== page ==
11.3.09

CNST 101: Canadian Television Commercials

As an imaginary course examining Canadian issues through television commercials, we will study the following particular units:
  1. Canadian Tire Guy
  2. Canadian Tire Through the Years
  3. Joe Canadian
  4. Beer Through the Years
  5. Tim Hortons
  6. Canadian Classics
  7. Heritage Minutes
  8. Hinterland Who's Who
  9. Body Break
  10. Concerned Children's Advertisers
  11. Canadian Forces

(Note: This course is by no means an exhaustive look at important Canadian television commercials, we haven't even touched banking yet.)

There will be no assignments, exams, term papers, essays, presentations, group work, reflection pieces, or faux art works imitating real art works. There will be extra credit given for watching every last one of these here and following links to even more. If you are so inclined to comment please do so, but it won't help your grade any. Anyone who spends this much time blogging or watching old commercials is clearly a failure and not just in their mother's eyes. Enjoy.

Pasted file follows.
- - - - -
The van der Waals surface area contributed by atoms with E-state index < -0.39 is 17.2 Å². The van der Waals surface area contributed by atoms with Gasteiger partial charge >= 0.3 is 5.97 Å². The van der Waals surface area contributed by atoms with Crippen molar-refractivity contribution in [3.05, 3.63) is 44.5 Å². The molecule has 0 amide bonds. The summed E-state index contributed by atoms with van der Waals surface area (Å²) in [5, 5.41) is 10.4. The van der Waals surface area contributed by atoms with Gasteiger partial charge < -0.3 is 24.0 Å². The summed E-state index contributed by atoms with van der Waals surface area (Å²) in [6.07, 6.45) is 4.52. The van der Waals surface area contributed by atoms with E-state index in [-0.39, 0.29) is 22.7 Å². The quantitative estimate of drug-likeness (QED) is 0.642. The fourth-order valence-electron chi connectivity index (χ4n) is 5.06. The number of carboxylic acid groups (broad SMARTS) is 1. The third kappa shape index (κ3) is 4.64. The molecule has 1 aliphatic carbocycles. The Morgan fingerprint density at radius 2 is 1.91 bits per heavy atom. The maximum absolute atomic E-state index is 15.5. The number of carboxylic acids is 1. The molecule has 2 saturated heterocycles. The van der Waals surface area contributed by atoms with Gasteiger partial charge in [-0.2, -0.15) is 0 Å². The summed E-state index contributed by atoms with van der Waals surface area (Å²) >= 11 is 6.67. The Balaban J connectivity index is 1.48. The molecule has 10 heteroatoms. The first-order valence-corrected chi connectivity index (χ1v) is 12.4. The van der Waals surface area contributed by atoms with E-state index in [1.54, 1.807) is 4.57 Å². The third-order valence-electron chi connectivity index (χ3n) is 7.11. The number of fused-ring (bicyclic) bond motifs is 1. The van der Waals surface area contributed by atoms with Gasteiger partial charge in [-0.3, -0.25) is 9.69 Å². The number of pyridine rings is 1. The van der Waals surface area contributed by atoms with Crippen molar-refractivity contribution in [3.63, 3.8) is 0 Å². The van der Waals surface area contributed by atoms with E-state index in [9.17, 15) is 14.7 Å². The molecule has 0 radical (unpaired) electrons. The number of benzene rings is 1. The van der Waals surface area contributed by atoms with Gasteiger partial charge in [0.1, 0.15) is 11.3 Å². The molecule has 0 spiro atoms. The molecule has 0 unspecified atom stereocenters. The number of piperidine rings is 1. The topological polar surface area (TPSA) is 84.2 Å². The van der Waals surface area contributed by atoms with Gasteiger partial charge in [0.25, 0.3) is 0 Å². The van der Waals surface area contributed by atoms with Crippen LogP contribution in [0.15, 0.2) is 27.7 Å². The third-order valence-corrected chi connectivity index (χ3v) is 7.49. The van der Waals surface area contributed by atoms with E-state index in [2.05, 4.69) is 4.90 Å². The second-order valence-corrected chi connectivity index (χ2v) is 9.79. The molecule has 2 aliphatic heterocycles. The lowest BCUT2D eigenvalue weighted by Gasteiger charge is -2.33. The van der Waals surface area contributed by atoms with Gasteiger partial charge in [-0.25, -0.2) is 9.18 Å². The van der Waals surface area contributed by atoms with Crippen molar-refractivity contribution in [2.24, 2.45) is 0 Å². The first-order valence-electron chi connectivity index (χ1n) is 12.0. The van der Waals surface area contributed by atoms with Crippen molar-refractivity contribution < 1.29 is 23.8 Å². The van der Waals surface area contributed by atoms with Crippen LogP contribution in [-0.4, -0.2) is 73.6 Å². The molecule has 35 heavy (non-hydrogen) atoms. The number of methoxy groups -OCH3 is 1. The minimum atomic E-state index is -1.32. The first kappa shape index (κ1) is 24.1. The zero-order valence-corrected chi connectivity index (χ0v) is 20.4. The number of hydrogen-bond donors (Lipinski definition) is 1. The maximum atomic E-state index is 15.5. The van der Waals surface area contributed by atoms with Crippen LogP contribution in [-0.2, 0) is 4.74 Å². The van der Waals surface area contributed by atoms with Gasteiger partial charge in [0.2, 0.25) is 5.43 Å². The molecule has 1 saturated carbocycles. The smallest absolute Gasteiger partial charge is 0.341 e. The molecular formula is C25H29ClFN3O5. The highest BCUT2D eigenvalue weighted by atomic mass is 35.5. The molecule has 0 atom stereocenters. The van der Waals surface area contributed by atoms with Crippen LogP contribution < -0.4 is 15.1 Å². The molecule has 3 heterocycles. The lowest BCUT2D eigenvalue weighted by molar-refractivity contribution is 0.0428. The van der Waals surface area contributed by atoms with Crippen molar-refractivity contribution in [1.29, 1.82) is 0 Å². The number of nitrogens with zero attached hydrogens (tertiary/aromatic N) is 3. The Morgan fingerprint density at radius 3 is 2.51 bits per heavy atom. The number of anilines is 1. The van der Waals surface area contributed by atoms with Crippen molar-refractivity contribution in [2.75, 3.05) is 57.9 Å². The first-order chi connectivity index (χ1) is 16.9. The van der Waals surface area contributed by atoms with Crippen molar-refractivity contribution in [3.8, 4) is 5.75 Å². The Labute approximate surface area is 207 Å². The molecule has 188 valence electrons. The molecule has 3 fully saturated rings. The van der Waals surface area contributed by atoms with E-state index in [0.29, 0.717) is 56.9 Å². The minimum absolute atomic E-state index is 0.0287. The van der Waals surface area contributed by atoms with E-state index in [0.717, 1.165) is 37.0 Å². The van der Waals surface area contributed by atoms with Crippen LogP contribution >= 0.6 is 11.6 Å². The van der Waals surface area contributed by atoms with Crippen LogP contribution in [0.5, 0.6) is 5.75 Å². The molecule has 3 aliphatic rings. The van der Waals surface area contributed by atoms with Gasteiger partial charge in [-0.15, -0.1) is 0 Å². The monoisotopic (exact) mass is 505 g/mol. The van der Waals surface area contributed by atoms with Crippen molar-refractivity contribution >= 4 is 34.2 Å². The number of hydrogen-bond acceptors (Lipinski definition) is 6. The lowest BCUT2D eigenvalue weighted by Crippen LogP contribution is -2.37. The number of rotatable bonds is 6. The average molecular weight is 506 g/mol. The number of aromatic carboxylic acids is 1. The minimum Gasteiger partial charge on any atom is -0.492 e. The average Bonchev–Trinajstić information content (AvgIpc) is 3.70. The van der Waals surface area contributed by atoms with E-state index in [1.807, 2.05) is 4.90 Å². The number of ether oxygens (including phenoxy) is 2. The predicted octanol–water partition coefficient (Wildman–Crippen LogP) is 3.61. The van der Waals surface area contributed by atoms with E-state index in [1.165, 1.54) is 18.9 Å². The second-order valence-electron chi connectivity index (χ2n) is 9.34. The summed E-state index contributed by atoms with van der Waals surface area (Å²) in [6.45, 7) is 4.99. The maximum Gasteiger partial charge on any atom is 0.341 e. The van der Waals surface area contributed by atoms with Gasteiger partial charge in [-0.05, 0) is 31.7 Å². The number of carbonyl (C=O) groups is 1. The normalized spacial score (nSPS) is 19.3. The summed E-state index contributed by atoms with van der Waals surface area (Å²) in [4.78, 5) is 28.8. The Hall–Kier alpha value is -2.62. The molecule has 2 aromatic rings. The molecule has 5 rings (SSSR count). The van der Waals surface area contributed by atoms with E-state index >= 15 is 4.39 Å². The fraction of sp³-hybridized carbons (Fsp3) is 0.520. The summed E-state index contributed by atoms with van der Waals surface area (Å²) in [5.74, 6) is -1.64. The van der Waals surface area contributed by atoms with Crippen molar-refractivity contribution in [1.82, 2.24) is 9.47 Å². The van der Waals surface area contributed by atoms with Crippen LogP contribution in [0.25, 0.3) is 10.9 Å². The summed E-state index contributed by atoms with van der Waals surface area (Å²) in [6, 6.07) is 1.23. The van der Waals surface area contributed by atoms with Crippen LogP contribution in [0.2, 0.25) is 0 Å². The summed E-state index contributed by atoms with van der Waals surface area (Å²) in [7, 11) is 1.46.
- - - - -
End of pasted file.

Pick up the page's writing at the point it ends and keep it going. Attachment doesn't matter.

Here is a hockey sock full of commercials in order. Don't sit too close, it is bad for your eyes.




Canadian Tire Guy

Required reading:

"Maybe We're Too Hard on Canadian Tire Guy," Jay Pinkerton, 2 Jan 2005.

Joe Canadian

Required Reading:
"I Am Canadian: National Identity in Beer Commercials," Robert M. MacGregor, Journal of Popular Culture, 32:2, 2003, 276-286.
"Selling Patriotism/Selling Beer: The Case of the "I Am Canadian!" Commercial," Robert M. Seiler, American Review of Canadian Studies, 32, 2002.


"Heritage Minutes," Wikipedia.
"Rocks, Ice and Everything Nice," Histori.ca lesson plan.


"Adventures in Rainbow country and the Narration of Nationhood," Heather Macfarlene, Journal of Canadian Studies, 40:3, Fall 2006, 100-119.
"Hinterland Who's Who," Wikipedia.


Required Reading:
"The Body Break Story," BodyBreak.com
"Body Break," Wikipedia.
"Body Break," ParticipACTION Archive Project.
Required Watching:
Body Break Video Index (BodyBreak.com)

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